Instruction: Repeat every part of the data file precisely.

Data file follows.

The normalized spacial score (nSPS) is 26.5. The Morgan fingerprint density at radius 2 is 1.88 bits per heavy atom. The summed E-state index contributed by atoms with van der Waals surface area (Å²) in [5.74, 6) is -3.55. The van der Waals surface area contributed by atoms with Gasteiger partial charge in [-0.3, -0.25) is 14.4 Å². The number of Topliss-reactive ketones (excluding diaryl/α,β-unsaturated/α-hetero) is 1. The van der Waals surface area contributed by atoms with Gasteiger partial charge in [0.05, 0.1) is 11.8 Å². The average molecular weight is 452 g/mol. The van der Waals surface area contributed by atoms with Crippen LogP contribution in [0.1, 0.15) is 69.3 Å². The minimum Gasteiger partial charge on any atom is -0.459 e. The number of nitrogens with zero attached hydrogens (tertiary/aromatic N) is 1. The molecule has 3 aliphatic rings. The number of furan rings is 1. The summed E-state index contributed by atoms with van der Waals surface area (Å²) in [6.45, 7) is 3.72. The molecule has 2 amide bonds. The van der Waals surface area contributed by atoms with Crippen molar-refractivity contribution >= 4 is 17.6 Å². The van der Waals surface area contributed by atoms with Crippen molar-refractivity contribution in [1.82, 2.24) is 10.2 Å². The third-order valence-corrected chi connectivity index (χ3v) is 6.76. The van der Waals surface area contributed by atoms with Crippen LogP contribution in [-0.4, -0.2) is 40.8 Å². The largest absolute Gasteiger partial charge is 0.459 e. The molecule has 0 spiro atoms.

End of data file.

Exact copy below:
The normalized spacial score (nSPS) is 26.5. The Morgan fingerprint density at radius 2 is 1.88 bits per heavy atom. The summed E-state index contributed by atoms with van der Waals surface area (Å²) in [5.74, 6) is -3.55. The van der Waals surface area contributed by atoms with Gasteiger partial charge in [-0.3, -0.25) is 14.4 Å². The number of Topliss-reactive ketones (excluding diaryl/α,β-unsaturated/α-hetero) is 1. The van der Waals surface area contributed by atoms with Gasteiger partial charge in [0.05, 0.1) is 11.8 Å². The average molecular weight is 452 g/mol. The van der Waals surface area contributed by atoms with Crippen LogP contribution in [0.1, 0.15) is 69.3 Å². The minimum Gasteiger partial charge on any atom is -0.459 e. The number of nitrogens with zero attached hydrogens (tertiary/aromatic N) is 1. The molecule has 3 aliphatic rings. The number of furan rings is 1. The summed E-state index contributed by atoms with van der Waals surface area (Å²) in [6.45, 7) is 3.72. The molecule has 2 amide bonds. The van der Waals surface area contributed by atoms with Crippen molar-refractivity contribution >= 4 is 17.6 Å². The van der Waals surface area contributed by atoms with Crippen molar-refractivity contribution in [1.82, 2.24) is 10.2 Å². The third-order valence-corrected chi connectivity index (χ3v) is 6.76. The van der Waals surface area contributed by atoms with Crippen LogP contribution in [-0.4, -0.2) is 40.8 Å². The largest absolute Gasteiger partial charge is 0.459 e. The molecule has 0 spiro atoms.